My favorite authors are Michael Crichton, Mario Puzo, Lisa Scottoline, John Saul...the list is endless – I read at least two hours a day – you can’t appreciate your own writing unless you take in the work of others. I like to read “Low list” books for confidence. These are novels that are “bad” – no real form or character building – loose ends – I read a “bad” novel and it gives me the confidence to continue – In my opinion, if a publisher is willing to put this out (something I consider blah) – then I work hard to surpass their work – again – it’s almost a narcissism – It’s rather funny – people consider doctors to have a “God” complex – but the same attitude surrounds a writer. You create the world. You create the residents. You control the situation and outcome – you can’t do this without confidence – my favorite books exude this confidence by transporting me into the author’s imagination and making it real.

K.S. - What does your family think of your writing?

E.D.P - My family supports my writing. I receive numerous emails and letters asking about my work. Of course, before I was published, I constantly heard the “I know you enjoy your hobby, but what are you doing for a job?” – Now that I’m published, I’m getting story ideas (“You know your great-grandmother was the governess of youth and child welfare and she wasn’t allowed to vote”) -

K.S. - What was one of the most surprising things you learned while creating your book?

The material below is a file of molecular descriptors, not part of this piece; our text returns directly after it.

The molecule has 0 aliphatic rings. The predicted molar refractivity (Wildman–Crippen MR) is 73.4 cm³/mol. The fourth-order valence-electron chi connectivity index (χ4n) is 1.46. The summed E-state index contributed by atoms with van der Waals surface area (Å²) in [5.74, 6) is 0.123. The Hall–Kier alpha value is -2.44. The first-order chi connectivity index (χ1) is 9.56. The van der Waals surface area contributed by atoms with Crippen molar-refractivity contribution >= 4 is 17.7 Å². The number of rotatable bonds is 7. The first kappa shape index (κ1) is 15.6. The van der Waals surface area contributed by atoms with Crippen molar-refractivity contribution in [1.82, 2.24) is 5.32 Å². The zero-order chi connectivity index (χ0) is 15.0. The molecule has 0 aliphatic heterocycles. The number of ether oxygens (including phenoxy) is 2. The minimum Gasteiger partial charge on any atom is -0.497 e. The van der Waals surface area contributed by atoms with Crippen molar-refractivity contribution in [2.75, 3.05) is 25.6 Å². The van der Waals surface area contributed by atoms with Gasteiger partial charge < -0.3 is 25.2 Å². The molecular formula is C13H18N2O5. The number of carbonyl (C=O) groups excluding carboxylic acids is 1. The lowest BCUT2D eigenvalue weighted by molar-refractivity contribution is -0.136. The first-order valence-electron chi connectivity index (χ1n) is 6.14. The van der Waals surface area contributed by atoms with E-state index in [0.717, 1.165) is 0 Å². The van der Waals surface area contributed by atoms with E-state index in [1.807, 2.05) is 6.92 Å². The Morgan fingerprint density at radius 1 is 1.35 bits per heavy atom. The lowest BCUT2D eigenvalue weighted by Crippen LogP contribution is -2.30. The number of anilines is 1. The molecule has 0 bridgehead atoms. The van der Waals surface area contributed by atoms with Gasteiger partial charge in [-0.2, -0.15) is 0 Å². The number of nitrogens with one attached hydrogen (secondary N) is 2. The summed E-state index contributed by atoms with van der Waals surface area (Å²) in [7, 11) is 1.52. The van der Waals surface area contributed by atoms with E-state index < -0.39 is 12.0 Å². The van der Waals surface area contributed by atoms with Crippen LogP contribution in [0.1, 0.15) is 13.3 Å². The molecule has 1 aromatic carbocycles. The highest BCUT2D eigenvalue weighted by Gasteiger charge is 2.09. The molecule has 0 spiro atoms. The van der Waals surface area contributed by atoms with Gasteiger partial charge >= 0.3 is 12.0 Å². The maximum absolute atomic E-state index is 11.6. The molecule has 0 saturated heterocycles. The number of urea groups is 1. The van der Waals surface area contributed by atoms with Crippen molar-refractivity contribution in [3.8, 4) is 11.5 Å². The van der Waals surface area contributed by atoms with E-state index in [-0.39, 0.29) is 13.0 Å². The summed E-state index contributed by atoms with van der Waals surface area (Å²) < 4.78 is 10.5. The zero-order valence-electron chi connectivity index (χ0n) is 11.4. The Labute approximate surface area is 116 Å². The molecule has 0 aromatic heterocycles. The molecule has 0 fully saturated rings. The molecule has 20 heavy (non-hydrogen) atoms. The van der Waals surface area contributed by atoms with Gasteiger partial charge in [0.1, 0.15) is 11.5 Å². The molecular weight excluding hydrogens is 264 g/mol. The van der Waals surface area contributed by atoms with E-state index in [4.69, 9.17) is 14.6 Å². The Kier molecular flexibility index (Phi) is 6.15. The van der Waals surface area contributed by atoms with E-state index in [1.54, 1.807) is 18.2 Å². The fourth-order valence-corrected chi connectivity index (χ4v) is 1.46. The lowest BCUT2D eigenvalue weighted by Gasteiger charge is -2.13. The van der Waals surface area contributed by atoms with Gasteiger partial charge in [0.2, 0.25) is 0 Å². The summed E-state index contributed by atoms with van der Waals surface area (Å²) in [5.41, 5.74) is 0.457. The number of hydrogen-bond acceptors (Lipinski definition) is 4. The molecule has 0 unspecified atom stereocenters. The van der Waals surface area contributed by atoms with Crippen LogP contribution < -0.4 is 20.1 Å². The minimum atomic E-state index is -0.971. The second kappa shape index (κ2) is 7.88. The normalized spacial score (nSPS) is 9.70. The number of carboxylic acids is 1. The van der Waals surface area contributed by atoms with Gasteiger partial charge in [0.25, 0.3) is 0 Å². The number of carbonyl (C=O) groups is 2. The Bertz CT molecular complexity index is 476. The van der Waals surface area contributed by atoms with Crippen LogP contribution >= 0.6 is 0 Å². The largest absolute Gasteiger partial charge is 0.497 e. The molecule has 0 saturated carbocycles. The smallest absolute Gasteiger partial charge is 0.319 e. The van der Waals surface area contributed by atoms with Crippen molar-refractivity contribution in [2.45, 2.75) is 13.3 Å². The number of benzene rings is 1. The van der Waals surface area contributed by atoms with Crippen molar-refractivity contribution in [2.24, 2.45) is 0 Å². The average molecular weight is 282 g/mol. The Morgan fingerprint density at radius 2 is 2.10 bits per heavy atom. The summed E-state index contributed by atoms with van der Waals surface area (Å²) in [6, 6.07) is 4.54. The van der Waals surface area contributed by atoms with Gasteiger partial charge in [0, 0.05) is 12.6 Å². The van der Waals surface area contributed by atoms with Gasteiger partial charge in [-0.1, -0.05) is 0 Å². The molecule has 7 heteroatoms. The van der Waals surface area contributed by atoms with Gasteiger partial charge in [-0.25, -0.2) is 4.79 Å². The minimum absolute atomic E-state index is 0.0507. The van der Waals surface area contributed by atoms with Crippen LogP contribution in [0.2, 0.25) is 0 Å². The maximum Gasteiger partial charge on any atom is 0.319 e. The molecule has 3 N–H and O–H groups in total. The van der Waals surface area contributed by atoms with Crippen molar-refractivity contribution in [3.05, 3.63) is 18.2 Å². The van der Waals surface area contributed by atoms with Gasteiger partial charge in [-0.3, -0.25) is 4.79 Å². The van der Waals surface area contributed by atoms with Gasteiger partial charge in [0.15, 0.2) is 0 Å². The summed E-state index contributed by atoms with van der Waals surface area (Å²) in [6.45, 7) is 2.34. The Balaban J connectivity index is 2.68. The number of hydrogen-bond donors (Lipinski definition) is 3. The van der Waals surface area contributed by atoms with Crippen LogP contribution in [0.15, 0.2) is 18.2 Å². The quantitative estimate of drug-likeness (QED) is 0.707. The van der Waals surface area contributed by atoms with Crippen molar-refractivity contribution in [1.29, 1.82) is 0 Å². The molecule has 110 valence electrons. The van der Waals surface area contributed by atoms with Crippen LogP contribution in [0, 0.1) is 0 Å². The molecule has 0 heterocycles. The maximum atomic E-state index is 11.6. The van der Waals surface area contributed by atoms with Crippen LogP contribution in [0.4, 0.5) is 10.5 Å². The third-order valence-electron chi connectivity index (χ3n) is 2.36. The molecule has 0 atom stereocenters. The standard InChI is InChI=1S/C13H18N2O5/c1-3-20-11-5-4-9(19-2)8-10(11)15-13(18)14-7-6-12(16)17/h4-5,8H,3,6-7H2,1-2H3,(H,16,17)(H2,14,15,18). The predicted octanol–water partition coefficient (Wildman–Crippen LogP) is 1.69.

E.D.P - That nothing turns out the way you expect – When you begin to rewrite (and if you don’t rewrite – it’s a hobby – you must take it serious if you want it to become a career) – you learn that certain things don’t work. The obligatory cliché comes true – that one scene that was so perfect – the reason you bled the story – doesn’t work – and it almost slices your heart when you realize it needs a red-line – (Save it for another time – it may work elsewhere) – Characters you thought were trustworthy become tantamount to the antagonist’s goal – If you give your characters freedom – they surprise you more than the story – follow a character’s tangent – you may find a diamond mine -

K.S. - What inspired you to write your novel?

E.D.P - I read my share of gay fiction. It started becoming “Formula” – Guy A sees Guy B on page 1 – he must have him – Guy A meets Guy B on page 3 – they have sex. Page 4 they swear their undying love to each other – page 7 they break up and spend the rest of the novel coming out to everyone – fighting with their friends because they know they belong together – the biggest antagonist is always the parents – someone has to come out to their parents – by the last page – the entire world accepts them and they fall in bed a blissful happy couple...I decided to get rid of the parents – throw in a bomb or two – and make the story “bigger than life” -

K.S. - Can you tell us a little about your novel?

E.D.P -

Back cover copy:

It starts out a perfect day until someone fires a gun at him, a trench-coated, slave-cap wearing menace starts stalking him, people begin terrorizing gay bars in his hometown, and the man he falls in love with is his best friend’s straight brother. What more could go wrong?

Within minutes of winning the conviction of Mark Valenti, don of Santos Muertos, Lawrence Michaels becomes a target of revenge. To escape death, Lawrence hesitantly joins his friends for a gay gala in Tyler. But Tyler isn’t as welcoming as he remembers. Numerous gay men vanish, the judge hates him, and his boss expects him to begin another trial prosecuting a gay murderer. As the truth unfolds, Lawrence understands the only hope for the gay community to thrive is for him to come out of the closet and become the one person he detests the most, his true self.